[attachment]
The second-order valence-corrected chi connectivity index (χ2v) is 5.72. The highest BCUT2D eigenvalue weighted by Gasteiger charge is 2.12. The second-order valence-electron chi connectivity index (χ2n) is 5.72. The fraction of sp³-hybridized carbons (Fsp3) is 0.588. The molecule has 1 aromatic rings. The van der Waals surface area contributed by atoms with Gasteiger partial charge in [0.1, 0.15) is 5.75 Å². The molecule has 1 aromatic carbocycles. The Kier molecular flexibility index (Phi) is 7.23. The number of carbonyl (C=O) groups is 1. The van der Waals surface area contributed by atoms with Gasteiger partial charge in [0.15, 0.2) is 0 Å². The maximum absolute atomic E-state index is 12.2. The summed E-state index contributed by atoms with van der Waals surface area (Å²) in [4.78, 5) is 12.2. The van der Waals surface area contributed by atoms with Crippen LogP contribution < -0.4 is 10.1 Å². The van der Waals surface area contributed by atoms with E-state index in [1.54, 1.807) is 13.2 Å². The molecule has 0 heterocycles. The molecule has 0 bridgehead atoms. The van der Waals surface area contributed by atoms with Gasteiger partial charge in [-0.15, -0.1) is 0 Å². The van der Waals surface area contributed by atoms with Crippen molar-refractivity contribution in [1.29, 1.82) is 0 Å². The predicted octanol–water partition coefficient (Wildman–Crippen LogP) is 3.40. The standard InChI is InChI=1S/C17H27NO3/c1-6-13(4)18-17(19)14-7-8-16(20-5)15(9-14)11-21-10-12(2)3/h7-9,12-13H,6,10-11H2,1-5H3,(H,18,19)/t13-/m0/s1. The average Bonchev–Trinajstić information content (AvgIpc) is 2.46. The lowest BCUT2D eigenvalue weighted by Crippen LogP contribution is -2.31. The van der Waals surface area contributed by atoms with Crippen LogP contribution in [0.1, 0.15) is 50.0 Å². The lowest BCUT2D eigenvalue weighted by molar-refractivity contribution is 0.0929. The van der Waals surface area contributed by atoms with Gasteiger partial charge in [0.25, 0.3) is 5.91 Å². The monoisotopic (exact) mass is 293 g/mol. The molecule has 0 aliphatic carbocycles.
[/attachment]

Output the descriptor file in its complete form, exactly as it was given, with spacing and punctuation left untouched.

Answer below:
The second-order valence-corrected chi connectivity index (χ2v) is 5.72. The highest BCUT2D eigenvalue weighted by Gasteiger charge is 2.12. The second-order valence-electron chi connectivity index (χ2n) is 5.72. The fraction of sp³-hybridized carbons (Fsp3) is 0.588. The molecule has 1 aromatic rings. The van der Waals surface area contributed by atoms with Gasteiger partial charge in [0.1, 0.15) is 5.75 Å². The molecule has 1 aromatic carbocycles. The Kier molecular flexibility index (Phi) is 7.23. The number of carbonyl (C=O) groups is 1. The van der Waals surface area contributed by atoms with Gasteiger partial charge in [0.15, 0.2) is 0 Å². The maximum absolute atomic E-state index is 12.2. The summed E-state index contributed by atoms with van der Waals surface area (Å²) in [4.78, 5) is 12.2. The van der Waals surface area contributed by atoms with Crippen LogP contribution < -0.4 is 10.1 Å². The van der Waals surface area contributed by atoms with E-state index in [1.54, 1.807) is 13.2 Å². The molecule has 0 heterocycles. The molecule has 0 bridgehead atoms. The van der Waals surface area contributed by atoms with Gasteiger partial charge in [-0.15, -0.1) is 0 Å². The van der Waals surface area contributed by atoms with Crippen molar-refractivity contribution in [1.29, 1.82) is 0 Å². The predicted octanol–water partition coefficient (Wildman–Crippen LogP) is 3.40. The standard InChI is InChI=1S/C17H27NO3/c1-6-13(4)18-17(19)14-7-8-16(20-5)15(9-14)11-21-10-12(2)3/h7-9,12-13H,6,10-11H2,1-5H3,(H,18,19)/t13-/m0/s1. The average Bonchev–Trinajstić information content (AvgIpc) is 2.46. The lowest BCUT2D eigenvalue weighted by Crippen LogP contribution is -2.31. The van der Waals surface area contributed by atoms with Crippen LogP contribution in [0.1, 0.15) is 50.0 Å². The lowest BCUT2D eigenvalue weighted by molar-refractivity contribution is 0.0929. The van der Waals surface area contributed by atoms with Gasteiger partial charge in [0.25, 0.3) is 5.91 Å². The monoisotopic (exact) mass is 293 g/mol. The molecule has 0 aliphatic carbocycles.